The tragic tale of Savita Halappanavar has already spread far beyond Ireland's shores.
She needed an abortion to preserve her life when her pregnancy took a bad turn. As anyone who's been through such a situation knows, there is a real risk of infection if the fetal tissue is not removed from the uterus when the fetus dies. The woman's body does not always expel the tissue.
In Ms. Halappanavar's case, the doctors at the university hospital in Galway detected a fetal heartbeat, even though they knew that the pregnancy required termination to safeguard her health.
So there they were.
The baby wasn't dead yet. To terminate the pregnancy could be seen, in some legal circles and perhaps even in the local Garda station, as an illegal abortion.
There was a heartbeat, you see.
Doctors are not lawyers, but they'd have to be to parse the language that regulates maternal health issues in Ireland.
Given a choice between prosecution for performing an illegal act, or hoping against hope that the fetus would just die and make matters simple, they wagered and lost. Badly.
Ms. Halappanavar died because the government of Ireland is trying to straddle the fence and have things both ways. They want to be against abortion, but if it's a case of a woman's life, well, maybe, if the bishops say it's acceptable.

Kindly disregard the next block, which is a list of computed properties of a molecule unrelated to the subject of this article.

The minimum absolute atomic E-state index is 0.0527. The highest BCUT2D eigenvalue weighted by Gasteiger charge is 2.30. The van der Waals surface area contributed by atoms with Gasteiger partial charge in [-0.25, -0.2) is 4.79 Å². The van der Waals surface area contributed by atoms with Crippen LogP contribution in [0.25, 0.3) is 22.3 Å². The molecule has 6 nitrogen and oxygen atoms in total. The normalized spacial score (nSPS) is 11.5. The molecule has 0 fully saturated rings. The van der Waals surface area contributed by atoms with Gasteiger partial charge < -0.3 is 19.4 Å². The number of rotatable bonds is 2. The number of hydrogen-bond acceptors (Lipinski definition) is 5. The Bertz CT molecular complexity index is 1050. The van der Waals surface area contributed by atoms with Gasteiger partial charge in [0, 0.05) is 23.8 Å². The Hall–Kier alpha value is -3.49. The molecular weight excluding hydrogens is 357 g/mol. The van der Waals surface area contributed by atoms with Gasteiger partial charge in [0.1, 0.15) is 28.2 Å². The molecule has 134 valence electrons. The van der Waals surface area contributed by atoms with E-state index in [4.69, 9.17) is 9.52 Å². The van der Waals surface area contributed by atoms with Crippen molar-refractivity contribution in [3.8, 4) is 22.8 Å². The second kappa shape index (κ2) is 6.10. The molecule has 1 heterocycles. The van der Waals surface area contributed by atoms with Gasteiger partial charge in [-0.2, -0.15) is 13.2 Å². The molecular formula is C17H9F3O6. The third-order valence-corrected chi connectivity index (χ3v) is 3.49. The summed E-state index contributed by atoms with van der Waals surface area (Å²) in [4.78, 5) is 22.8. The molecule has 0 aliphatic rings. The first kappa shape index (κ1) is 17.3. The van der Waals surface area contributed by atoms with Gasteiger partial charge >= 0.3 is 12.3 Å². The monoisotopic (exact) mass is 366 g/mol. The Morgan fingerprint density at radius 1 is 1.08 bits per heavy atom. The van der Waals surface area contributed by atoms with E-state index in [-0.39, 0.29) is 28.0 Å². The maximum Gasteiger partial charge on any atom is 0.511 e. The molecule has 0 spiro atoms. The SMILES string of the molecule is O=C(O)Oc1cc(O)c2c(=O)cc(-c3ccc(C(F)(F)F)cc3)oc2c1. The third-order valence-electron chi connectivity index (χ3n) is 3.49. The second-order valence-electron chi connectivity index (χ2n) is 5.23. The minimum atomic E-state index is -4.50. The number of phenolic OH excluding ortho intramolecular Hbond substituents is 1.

It's a Catholic country, after all.
The government stands between the patient and the doctor, and the doctor cannot make medical decisions with a statute book hanging overhead. What is a simple choice, one that should have been made by the Halappanavars in consultation with the obstetrician, became a tangled muddle because the government was in the way.
Start writing legislation for the treatment of heart attack victims and there'd be changes made after the first man died in hospital, waiting for a decision on the legality of an angioplasty.
But when it comes to health issues that are unique to women, all the protests go unheard.
Maybe now, with an international outcry, someone in the Dail will hear.